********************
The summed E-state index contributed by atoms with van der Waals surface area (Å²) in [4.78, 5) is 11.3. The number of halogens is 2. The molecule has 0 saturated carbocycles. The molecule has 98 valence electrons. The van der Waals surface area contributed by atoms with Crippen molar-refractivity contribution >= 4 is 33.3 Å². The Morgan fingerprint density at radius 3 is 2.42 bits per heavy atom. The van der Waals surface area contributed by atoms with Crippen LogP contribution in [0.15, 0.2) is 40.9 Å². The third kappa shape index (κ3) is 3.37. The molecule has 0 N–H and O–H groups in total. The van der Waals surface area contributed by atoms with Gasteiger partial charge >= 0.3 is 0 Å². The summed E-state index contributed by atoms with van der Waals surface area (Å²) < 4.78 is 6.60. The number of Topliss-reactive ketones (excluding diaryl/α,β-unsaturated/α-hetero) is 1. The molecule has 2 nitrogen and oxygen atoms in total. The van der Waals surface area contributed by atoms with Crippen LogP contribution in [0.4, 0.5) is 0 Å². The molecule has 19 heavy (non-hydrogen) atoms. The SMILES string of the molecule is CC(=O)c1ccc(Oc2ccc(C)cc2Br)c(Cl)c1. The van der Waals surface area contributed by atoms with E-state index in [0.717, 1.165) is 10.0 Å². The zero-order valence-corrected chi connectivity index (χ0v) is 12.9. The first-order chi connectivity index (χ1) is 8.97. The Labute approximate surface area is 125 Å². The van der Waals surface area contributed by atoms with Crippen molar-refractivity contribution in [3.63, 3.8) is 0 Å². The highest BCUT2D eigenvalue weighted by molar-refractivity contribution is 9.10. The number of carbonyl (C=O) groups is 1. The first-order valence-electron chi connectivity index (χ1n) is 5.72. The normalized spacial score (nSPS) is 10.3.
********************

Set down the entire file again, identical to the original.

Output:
The summed E-state index contributed by atoms with van der Waals surface area (Å²) in [4.78, 5) is 11.3. The number of halogens is 2. The molecule has 0 saturated carbocycles. The molecule has 98 valence electrons. The van der Waals surface area contributed by atoms with Crippen molar-refractivity contribution >= 4 is 33.3 Å². The Morgan fingerprint density at radius 3 is 2.42 bits per heavy atom. The van der Waals surface area contributed by atoms with Crippen LogP contribution in [0.15, 0.2) is 40.9 Å². The third kappa shape index (κ3) is 3.37. The molecule has 0 N–H and O–H groups in total. The van der Waals surface area contributed by atoms with Gasteiger partial charge >= 0.3 is 0 Å². The summed E-state index contributed by atoms with van der Waals surface area (Å²) < 4.78 is 6.60. The number of Topliss-reactive ketones (excluding diaryl/α,β-unsaturated/α-hetero) is 1. The molecule has 2 nitrogen and oxygen atoms in total. The van der Waals surface area contributed by atoms with Crippen LogP contribution in [0.4, 0.5) is 0 Å². The molecule has 19 heavy (non-hydrogen) atoms. The SMILES string of the molecule is CC(=O)c1ccc(Oc2ccc(C)cc2Br)c(Cl)c1. The van der Waals surface area contributed by atoms with E-state index in [0.717, 1.165) is 10.0 Å². The zero-order valence-corrected chi connectivity index (χ0v) is 12.9. The first-order chi connectivity index (χ1) is 8.97. The Labute approximate surface area is 125 Å². The van der Waals surface area contributed by atoms with Crippen molar-refractivity contribution in [3.63, 3.8) is 0 Å². The highest BCUT2D eigenvalue weighted by molar-refractivity contribution is 9.10. The number of carbonyl (C=O) groups is 1. The first-order valence-electron chi connectivity index (χ1n) is 5.72. The normalized spacial score (nSPS) is 10.3.